Sarah Martin

Professor and Chair of Psychology

I am a clinical psychologist with research and practice interests in early childhood mental health. Specifically, I am interested in the development and treatment of mood and disruptive behavior problems in young children, with particular attention to the role of emotion processes (e.g., emotion understanding, emotion regulation). I teach courses on a range of topics in developmental and abnormal psychology, with emphasis on the links between psychological science and clinical practice. I also coordinate the Psychology Department's fieldwork program, through which students have the opportunity to gain applied experience in a variety of different professional settings (e.g., clinics, hospitals, schools, research labs).


  • B.S., Duke University
  • Ph.D. and M.S., The Pennsylvania State University
  • Clinical internship: University of Rochester Medical School
  • Post-doctoral fellowship: Brown University Medical School


  • Licensed Clinical Psychologist

Area of Expertise

My research focuses on the role of emotions in early childhood development and mental health. I am particularly interested in examining the processes by which young children and their parents experience, express, regulate, and understand their emotions, as well as the ways in which early difficulties in these emotion processes may lead to the development of child mental health problems. My recent work has included studies of irritability and temper loss in preschoolers, suicidal ideation and behavior in young children, and links between maternal depression and emotion understanding in early childhood.

What I Teach

  • PSYC 231 Abnormal Psychology<
  • PSYC 235 Developmental Psychology
  • PSYC 305 Research in Child Development (with lab)
  • PSYC 336 Child Psychopathology
  • PSYC 380 Fieldwork in Psychology

Research/Special Projects

I am currently working with Simmons student researchers on a study of child, parent, and family stress and emotional wellbeing in the context of the COVID-19 pandemic.

I am also collaborating with researchers at Brown University on a NIMH funded study of suicidal thoughts and behaviors in 4- to 7-year-old children.


Selected Publications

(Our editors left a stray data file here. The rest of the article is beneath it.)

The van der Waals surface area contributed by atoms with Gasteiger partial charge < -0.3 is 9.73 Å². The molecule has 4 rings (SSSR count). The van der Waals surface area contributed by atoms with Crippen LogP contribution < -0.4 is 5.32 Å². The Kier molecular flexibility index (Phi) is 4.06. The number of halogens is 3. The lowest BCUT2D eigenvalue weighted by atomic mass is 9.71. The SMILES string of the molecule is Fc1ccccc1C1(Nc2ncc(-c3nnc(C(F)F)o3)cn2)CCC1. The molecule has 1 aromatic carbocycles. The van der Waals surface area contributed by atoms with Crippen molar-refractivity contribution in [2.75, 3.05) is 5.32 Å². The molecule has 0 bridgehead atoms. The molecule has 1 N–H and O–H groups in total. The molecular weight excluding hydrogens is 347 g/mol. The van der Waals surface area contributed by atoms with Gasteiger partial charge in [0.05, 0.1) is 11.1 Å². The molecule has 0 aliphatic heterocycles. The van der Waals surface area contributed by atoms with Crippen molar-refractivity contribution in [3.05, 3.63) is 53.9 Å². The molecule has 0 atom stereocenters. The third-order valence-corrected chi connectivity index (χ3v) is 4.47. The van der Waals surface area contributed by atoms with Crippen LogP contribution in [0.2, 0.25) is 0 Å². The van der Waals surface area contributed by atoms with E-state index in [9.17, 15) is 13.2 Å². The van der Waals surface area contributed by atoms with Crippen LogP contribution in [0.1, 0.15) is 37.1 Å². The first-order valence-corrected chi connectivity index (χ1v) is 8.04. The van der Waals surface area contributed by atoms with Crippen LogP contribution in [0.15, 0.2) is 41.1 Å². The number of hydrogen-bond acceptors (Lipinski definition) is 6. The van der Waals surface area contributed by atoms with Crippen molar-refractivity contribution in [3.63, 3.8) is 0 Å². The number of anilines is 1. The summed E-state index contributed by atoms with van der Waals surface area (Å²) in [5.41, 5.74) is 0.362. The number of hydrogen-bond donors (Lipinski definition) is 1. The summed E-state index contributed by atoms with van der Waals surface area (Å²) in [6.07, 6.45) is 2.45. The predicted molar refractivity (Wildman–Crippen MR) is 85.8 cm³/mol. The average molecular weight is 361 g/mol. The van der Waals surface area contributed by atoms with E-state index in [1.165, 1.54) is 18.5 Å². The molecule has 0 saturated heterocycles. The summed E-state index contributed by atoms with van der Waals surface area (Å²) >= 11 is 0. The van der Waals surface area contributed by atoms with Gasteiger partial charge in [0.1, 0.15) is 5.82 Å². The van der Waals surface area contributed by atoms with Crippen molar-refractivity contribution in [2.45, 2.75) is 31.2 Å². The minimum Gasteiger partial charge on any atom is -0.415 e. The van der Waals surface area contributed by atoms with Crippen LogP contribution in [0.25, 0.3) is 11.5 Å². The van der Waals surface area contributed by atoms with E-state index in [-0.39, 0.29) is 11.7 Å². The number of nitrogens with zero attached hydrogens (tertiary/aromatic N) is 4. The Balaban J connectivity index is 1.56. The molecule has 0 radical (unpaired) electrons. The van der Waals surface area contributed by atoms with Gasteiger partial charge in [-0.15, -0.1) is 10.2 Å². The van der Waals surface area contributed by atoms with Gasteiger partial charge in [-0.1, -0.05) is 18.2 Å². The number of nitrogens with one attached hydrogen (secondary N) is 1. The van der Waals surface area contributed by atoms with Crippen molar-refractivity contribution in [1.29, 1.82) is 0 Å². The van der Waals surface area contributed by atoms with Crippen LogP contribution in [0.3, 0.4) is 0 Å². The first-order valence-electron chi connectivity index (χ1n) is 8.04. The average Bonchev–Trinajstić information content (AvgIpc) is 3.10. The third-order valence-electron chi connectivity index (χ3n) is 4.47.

Martin, S. E., Kavanaugh, B. C., Paszek, C., DeMarco, M., Mernick, L. R., & Boekamp, J. R. (2022) Executive dysfunction, psychiatric symptoms, and behavioral dysregulation in preschoolers: Preliminary findings in a clinical sample. Evidence-Based Practice in Child and Adolescent Mental Health. DOI: 10.1080/23794925.2021.1996299.

Boekamp, J. R., Liu, R. T., Martin, S. E., Mernick, L. R., DeMarco, M., & Spirito, A. (2018). Predictors of partial hospital readmission for young children with Oppositional Defiant Disorder. Child Psychiatry and Human Development, 49, 505 – 511.

Martin, S. E., Hunt, J. I., Mernick, L. R., DeMarco, M., Hunter, H. L., Coutinho, M.T., & Boekamp, J. R. (2017). Temper loss and persistent irritability in preschoolers: Implications for diagnosing Disruptive Mood Dysregulation Disorder in early childhood. Child Psychiatry and Human Development, 48, 498 - 508.

Martin, S. E., Liu, R. T., Mernick, L. R., DeMarco, M., Cheek, S. M., Spirito, A., & Boekamp, J. R. (2016). Suicidal thoughts and behaviors in psychiatrically referred young children. Psychiatry Research, 246, 308 – 313.

Martin, S.E., Williamson, L.R., Kurtz-Nelson, E.C., & Boekamp, J.R. (2015). Emotion understanding (and misunderstanding) in clinically referred preschoolers: The role of child language and maternal depressive symptoms. Journal of Child and Family Studies, 24, 24-37.

Martin, S.E., McConville, D.W., Williamson, L.R., Feldman, G.C., & Boekamp, J.R. (2013). Partial hospitalization treatment for preschoolers with severe behavior problems: Child age and maternal functioning as predictors of outcome. Child and Adolescent mental Health, 18, 24-32.

Martin, S.E., Boekamp, J.R., McConville, D.W., & Wheeler, E.E. (2010). Anger and sadness perception in clinically referred preschoolers: Emotion processes and externalizing behavior symptoms. Child Psychology and Human Development, 41, 30-46.

Cole, P.M., Martin, S.E., & Dennis, T.A. (2004). Emotion regulation as a scientific construct: Methodological challenges and directions for child development research. Child Development, 75, 1-17.

Martin, S.E., Clements, M.L., & Crnic, K.A. (2002). Maternal emotions during mother-toddler interaction: Parenting in affective context. Parenting: Science and Practice, 2, 105-126.

For a complete list of my publications, please visit my Google Scholar page.


  • Dean's Award for Excellence in Undergraduate Teaching, Simmons College (2012)
  • Phi Beta Kappa, Duke University (1994)